The year was 1960.  Ike was in the White House.  Folk was the hot lick in the music industry along with the early rock and roll riffs.  American car culture was at a fever pitch.  And the sport of drag racing was spreading from California to the right coast in a big way.  A farm family loses their cattle herd to a fire and somehow gets involved in the development of a drag strip where crops had sprouted up for years.  And the name for the track takes its cue from the name of the farm, and Island Dragway is born.  Forward fifty-seven years ahead, and that same strip of asphalt continues to provide a venue for folks who want to go fast and enjoy the thrill of competitive racing.  And while the track has had several other names through the years, like Country Park Raceway and Island  Raceway, ownership has remained with the same family for the entire time.  Today, operations are in control of a third generation of that family, and Island Dragway continues to provide a safe and fun environment for family fun.

Anniversary weekend was a bit unusual in that weather did not figure into the equation.  The season has been riddled with rain and if there ever was a time for good conditions, it was this weekend.  And the weather gods complied.  If one had the power to order up conditions, these would be the ones at the top of the list.  And what better way to celebrate another anniversary than to go old school racing, fold in a couple of nostalgia circuits and bring in enough funny cars to make the place look like a fiberglass forest.  Nostalgia funny car racing has exploded in the past few years and there is a mix of nitro burners and alcohol fueled vehicles that will take you back to the halcyon days when floppers were kings of the sport. And show you how it used to be.  For young and old alike, watching a dozen pair of fast race cars gets in amongst your fibers, and makes it all right with the world.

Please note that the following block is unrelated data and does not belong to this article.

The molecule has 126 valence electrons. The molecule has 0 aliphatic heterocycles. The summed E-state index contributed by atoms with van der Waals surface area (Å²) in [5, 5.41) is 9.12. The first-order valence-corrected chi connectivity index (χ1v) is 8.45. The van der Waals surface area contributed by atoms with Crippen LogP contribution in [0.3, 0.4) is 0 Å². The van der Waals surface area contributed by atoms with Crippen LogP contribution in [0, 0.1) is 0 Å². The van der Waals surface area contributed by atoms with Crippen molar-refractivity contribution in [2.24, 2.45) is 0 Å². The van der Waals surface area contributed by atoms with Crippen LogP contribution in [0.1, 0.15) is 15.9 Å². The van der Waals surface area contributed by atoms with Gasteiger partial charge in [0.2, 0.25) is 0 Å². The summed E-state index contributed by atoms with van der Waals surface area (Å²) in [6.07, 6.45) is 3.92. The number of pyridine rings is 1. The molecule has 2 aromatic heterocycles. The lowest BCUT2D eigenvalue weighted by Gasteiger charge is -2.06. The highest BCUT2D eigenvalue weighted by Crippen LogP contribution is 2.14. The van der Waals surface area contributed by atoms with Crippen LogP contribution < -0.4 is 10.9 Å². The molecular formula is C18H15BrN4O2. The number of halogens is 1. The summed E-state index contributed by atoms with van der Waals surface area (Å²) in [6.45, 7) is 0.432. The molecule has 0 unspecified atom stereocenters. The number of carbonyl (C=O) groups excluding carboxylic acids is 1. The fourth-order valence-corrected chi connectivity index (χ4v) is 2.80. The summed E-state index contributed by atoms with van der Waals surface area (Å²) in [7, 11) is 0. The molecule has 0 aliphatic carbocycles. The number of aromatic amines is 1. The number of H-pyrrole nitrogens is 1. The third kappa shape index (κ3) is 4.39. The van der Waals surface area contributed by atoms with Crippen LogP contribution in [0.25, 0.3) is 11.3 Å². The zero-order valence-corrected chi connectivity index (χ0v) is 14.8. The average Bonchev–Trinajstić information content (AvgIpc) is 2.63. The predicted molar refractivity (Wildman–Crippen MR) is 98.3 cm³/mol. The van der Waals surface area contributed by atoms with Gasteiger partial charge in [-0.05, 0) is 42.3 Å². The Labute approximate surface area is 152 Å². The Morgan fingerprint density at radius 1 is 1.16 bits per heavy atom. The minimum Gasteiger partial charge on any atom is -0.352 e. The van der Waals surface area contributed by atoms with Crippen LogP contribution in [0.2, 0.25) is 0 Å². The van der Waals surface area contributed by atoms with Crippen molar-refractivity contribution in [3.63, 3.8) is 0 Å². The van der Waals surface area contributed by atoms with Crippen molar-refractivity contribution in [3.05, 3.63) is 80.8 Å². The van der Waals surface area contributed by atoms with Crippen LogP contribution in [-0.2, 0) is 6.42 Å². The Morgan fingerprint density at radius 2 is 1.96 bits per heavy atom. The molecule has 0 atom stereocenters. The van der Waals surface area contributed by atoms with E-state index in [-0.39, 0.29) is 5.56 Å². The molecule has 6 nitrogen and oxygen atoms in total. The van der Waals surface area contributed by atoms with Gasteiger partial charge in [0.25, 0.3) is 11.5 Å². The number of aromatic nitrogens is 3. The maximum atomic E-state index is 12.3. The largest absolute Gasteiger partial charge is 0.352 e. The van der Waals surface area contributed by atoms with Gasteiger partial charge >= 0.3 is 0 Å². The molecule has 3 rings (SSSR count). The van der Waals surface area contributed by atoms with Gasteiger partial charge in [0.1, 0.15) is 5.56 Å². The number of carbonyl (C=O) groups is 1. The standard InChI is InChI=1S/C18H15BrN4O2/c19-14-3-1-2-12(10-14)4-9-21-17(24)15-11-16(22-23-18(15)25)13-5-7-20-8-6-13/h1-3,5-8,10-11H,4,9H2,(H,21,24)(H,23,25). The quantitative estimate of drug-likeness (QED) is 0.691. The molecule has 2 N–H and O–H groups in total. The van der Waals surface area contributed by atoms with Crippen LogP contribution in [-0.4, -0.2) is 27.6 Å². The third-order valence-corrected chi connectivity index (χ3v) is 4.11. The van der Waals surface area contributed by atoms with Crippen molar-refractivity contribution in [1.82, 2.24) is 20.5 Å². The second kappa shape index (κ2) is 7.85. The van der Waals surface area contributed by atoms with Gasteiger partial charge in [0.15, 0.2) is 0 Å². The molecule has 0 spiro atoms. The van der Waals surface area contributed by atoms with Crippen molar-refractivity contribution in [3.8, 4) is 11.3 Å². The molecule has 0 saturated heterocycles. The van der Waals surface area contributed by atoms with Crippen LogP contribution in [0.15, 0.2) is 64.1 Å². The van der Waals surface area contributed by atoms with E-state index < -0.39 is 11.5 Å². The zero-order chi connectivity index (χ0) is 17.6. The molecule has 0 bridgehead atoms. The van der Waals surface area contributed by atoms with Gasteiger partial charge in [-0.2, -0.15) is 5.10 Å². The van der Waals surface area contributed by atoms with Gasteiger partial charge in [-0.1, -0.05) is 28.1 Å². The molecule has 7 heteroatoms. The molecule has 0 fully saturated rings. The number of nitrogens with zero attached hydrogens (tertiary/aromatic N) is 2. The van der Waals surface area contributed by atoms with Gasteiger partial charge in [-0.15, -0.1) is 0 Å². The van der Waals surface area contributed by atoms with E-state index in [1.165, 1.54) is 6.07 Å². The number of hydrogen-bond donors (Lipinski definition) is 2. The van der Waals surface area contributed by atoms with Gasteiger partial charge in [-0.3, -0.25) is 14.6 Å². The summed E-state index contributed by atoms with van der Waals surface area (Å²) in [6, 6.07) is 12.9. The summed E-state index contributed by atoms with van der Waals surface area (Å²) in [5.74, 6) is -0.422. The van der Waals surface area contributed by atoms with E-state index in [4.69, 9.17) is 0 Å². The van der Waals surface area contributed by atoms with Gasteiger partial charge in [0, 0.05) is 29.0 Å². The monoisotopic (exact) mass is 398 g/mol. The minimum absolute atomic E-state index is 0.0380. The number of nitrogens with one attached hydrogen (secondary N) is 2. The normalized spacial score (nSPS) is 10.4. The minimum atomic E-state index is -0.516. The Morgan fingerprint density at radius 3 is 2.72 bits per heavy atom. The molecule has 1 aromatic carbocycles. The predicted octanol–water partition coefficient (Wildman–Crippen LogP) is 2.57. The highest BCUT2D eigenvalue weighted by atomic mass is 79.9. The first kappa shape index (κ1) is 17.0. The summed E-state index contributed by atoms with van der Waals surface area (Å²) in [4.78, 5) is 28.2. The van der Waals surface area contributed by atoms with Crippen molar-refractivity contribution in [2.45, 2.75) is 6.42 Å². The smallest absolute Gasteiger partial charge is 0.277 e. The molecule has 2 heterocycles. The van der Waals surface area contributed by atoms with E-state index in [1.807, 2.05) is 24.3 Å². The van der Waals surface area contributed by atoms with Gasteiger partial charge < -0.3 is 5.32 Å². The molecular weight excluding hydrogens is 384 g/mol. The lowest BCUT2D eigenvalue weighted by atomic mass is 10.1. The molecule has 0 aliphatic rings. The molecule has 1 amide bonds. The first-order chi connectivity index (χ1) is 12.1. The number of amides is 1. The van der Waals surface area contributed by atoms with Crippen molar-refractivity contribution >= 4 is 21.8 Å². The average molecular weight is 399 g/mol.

Two of the best remembered F/C entries from the early 1970s went head to head in the nitro bash.  Bruce Larson and his USA1 Camaro went up against the Frantic Ford Mustang, this day piloted by Joe Morrison.  For those who were around the sport in those days it was like taking a trip in the wayback machine.  Best efforts on the day for the thousand foot racers netted Larson the better time slip with a 5.86 elapsed time at a speed of 180.38 mph.  Morrison was right there through the first eighth mile when the Ford started to skate a bit and he was forced to lift, still posting up a stout 6.14 second, 169.53 mph pass.

Quarter mile racers rang up some impressive numbers as well.  Over a dozen entries put on quite a show with crowd pleasing effect.   The alcohol burners had a mix of injected and supercharged entries with the former breed racking up some solid seven second, 170 plus tickets.  As for the blown cars, Bob Toth’s Time Bomb Vega ran a class best of 6.71, 196.70 and Chris Massarella’s Monza was close with his 6.87 and 196.50.  As for the blown, nitro quarter mile warriors, the best squirt of the day belonged to Chuck Exton’s Wild and Crazy Mustang, when the Chevy powered rocket pounded out a stellar time of 6.66 seconds and a trap speed of 208.46 mph.  In any league, these racers put on a great show, and the spectators loved every minute of it.